Encyclopedia of Behavioral Medicine

Living Edition
| Editors: Marc Gellman

Chronic Pain Patients

  • Stuart DerbyshireEmail author
Living reference work entry
DOI: https://doi.org/10.1007/978-1-4614-6439-6_859-2



Chronic pain is typically defined as pain that continues in excess of 3–6 months regardless of the cause of the pain. Less commonly, chronic pain is defined as pain that persists beyond the point of any possible healing or any other useful function such as the enforcement of rest.


Major advances in the understanding of pain began with the observations of the physician Henry Beecher during World War 2. Beecher noted that seriously wounded soldiers brought from the front line requested less-pain medicine and reported less pain than he was used to seeing in his civilian patients. Beecher inferred that pain is not simply a response to physical injury or disease but also includes a cognitive and emotional component. Twenty years later, Canadian psychologist Ronald Melzack and British physiologist Patrick Wall published their gate control theory. Gate theory proposed that noxious and non-noxious sensory information interact in the spinal cord...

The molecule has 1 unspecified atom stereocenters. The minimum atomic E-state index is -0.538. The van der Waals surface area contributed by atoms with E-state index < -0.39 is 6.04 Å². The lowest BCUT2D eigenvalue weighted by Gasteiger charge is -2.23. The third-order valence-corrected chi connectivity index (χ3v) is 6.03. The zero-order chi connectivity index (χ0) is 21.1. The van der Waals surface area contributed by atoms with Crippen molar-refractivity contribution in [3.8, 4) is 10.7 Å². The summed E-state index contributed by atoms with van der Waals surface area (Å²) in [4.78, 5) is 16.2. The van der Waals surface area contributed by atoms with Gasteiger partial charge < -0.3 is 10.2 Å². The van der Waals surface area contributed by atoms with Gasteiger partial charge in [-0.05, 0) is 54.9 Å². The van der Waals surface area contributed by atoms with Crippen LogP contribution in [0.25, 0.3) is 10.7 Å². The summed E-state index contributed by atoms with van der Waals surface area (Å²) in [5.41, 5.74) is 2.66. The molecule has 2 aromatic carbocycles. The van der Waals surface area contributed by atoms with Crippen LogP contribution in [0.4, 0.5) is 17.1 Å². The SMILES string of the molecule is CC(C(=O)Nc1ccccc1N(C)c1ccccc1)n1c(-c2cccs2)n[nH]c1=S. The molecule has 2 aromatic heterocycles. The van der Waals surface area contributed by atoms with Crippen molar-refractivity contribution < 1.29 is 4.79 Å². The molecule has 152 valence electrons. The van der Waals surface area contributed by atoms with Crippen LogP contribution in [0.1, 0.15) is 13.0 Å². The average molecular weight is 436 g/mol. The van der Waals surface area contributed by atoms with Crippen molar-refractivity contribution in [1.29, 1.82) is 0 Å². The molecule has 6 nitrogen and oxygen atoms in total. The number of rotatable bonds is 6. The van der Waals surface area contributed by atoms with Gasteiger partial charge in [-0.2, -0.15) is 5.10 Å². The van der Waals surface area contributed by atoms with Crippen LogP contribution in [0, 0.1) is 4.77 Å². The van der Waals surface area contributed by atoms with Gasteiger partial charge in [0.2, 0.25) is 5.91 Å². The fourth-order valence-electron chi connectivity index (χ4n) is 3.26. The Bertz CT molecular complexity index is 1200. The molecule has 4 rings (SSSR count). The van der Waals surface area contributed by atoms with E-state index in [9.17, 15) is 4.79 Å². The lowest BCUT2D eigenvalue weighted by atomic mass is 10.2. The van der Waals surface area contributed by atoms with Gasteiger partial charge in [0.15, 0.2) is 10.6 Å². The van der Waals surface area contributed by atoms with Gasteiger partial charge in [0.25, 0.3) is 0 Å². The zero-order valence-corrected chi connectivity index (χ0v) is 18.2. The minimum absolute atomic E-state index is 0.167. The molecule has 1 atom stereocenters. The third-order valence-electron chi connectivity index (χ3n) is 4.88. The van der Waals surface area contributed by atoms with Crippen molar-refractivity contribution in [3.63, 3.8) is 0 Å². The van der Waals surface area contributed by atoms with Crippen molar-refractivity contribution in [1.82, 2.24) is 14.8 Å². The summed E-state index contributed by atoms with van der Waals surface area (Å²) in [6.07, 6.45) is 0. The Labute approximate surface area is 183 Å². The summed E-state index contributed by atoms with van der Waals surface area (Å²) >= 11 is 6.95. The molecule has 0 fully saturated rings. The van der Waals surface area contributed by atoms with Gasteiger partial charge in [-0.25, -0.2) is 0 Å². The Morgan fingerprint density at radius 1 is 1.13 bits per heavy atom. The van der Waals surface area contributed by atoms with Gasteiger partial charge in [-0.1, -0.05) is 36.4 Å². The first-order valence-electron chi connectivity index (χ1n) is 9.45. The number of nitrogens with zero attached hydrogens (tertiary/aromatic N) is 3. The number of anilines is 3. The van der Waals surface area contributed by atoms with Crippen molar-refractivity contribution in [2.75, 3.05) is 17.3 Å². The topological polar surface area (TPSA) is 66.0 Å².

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References and Further Reading

  1. Loeser, J. D. (2006). Pain as a disease. In F. Cervero & T. J. Jensen (Eds.), Handbook of clinical neurology (pp. 11–20). Edinburgh: Elsevier.Google Scholar
  2. McMahon, S., & Koltzenburg, M. (2005). Wall and Melzack’s textbook of pain (5th ed.). Edinburgh: Churchill Livingstone.Google Scholar
  3. Melzack, R., & Wall, P. D. (1996). The challenge of pain. London: Penguin.Google Scholar

Copyright information

© Springer Science+Business Media, LLC, part of Springer Nature 2019

Authors and Affiliations

  1. 1.National University of SingaporeSingaporeSingapore

Section editors and affiliations

  • Anna C. Whittaker
    • 1
  1. 1.School of Sport, Exercise and Rehabilitation SciencesUniversity of BirminghamBirminghamUK